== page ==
So how do we address this crisis? To put Marx’s spirit back in the box, policy makers have to place jobs at the top of the economic agenda, and consider other unorthodox measures. The crisis isn’t temporary, and it certainly won’t be cured by the ideological passion for government austerity.

Well, maybe I read a different Marx, but I don’t remember job creation being his primary concern. I thought it was something to do with who owned the means of production. But OK, even reading fantasy Marx, where it was all about full employment and aggregate demand (my, but wasn’t Keynes a plagiarist?), this bit about government austerity is a bit of a non sequitur, no? The only people I’ve ever heard claim that “ideological passion” would cure anything are Marxists, for one thing. I’ve certainly never heard a Libertarian say any such thing. And while there probably really are some people here and there who think that cutting the budget will fix everything, that’s hardly the prevailing view, even among the Tea Party. I think the argument is more that we’re in a big mess that it will take a long time to get out of, and that massive government spending/intervention will only distort economic truths that are better confronted and dealt with head on. At best it merely postpones the crisis, at worst it makes it longer and harder to deal with down the road by treating the symptoms without addressing the cause. I don’t believe anyone has seriously proposed austerity measures as a panacea; what they have done is suggested that government austerity is a good first step. If nothing else, it lightens the tax burden on corporations who then have more money to hire with.

Now, what comes next is a fairly standard slew of suggestions – allow for some debt forgiveness, prop up the banks, cutting payroll taxes, target nominal output (i.e. indulge in some inflation) – precisely none of which I remember reading anywhere in Marx. In fact, if I’m not mistaken, these are all things that Marxists (if not Marx himself) typically sneer at as weak attempts to prop up a crumbling crony system – bread and circuses to keep the masses complacent. Remember, in Marx the crisis of capitalism ends with a worker revolution which establishes a dictatorship. Just sayin’.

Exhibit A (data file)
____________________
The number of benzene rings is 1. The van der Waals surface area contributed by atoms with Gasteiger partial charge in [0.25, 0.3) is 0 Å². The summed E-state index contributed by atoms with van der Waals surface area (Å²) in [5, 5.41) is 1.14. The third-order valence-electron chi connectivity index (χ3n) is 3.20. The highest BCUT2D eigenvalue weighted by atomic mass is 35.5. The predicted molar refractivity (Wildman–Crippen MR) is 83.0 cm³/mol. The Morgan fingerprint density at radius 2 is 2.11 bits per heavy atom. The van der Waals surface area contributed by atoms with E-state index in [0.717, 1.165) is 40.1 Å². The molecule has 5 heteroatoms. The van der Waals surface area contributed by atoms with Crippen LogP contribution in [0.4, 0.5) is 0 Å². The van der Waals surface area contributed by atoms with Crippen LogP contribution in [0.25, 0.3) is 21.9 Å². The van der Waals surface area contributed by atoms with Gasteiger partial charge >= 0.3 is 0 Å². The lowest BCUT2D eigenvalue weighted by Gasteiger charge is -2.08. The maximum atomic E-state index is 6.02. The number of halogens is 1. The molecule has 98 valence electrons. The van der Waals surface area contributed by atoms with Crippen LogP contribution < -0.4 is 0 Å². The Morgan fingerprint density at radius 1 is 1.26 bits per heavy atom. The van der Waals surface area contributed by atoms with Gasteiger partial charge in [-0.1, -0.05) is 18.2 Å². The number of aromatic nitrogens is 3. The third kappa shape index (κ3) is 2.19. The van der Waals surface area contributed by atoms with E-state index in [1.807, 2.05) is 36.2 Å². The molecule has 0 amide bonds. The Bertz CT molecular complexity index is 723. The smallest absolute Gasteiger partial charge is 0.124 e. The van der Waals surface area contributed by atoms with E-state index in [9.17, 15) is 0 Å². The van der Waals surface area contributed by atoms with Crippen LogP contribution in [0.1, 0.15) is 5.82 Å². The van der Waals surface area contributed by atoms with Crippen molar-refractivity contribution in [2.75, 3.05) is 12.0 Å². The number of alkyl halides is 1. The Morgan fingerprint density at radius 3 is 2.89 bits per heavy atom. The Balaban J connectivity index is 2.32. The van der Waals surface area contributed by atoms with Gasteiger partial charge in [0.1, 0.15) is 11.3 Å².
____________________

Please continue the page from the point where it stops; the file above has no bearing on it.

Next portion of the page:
We’re not in a crisis of capitalism. We’re in a crisis of excess capacity, probably, but that’s not a bad thing. Excess capacity will eventually be used – we just have to figure out how to do it. I’m on Arnold Kling‘s team here: the trouble is that we need new employment and investment patterns – new types of jobs – but the process of finding out what those are is only as fast as inspiration hits. Inspiration is a highly unpredictable thing.

Anyway, I don’t see what Marx has to do with anything. In the first place, this author needs to make up his mind if the cause of the layoffs is efficiency or the credit crunch. He seems to want it to be efficiency, and yet the crisis started with a credit crunch. Not addressing how that happened tends to squeeze his credibility. Second, since it’s blindingly evident that efficiency gains create both employment and wealth (that’s the effect of the industrial revolution, after all, which was nothing if not a giant efficiency gain), he needs to really explain why this time it’s different, and why this time, unlike all those other times, we’re at the point where efficiency gains only lead to increases in inequality. Why isn’t it the case that these efficiency gains, like every other efficiency gain in history, will eventually lead to increased investment, job creation, etc.? That they’re not doing it now is hardly proof that they never will – especially if Arnold Kling is right that it’s a matter of figuring out what to do with the excess capacity! Finally, saying that Marx got drunk, threw a bunch of darts in the general direction of a board, and got one of them to stick hardly proves that he’s much of a darts player. Everyone is right sometimes. The important question is whether we can turn to Marx for solutions, and since all the solutions offered here are firmly Keynesian and not the least bit Marxist, I’m really wondering why his name is in the title at all? For shock value, I suppose?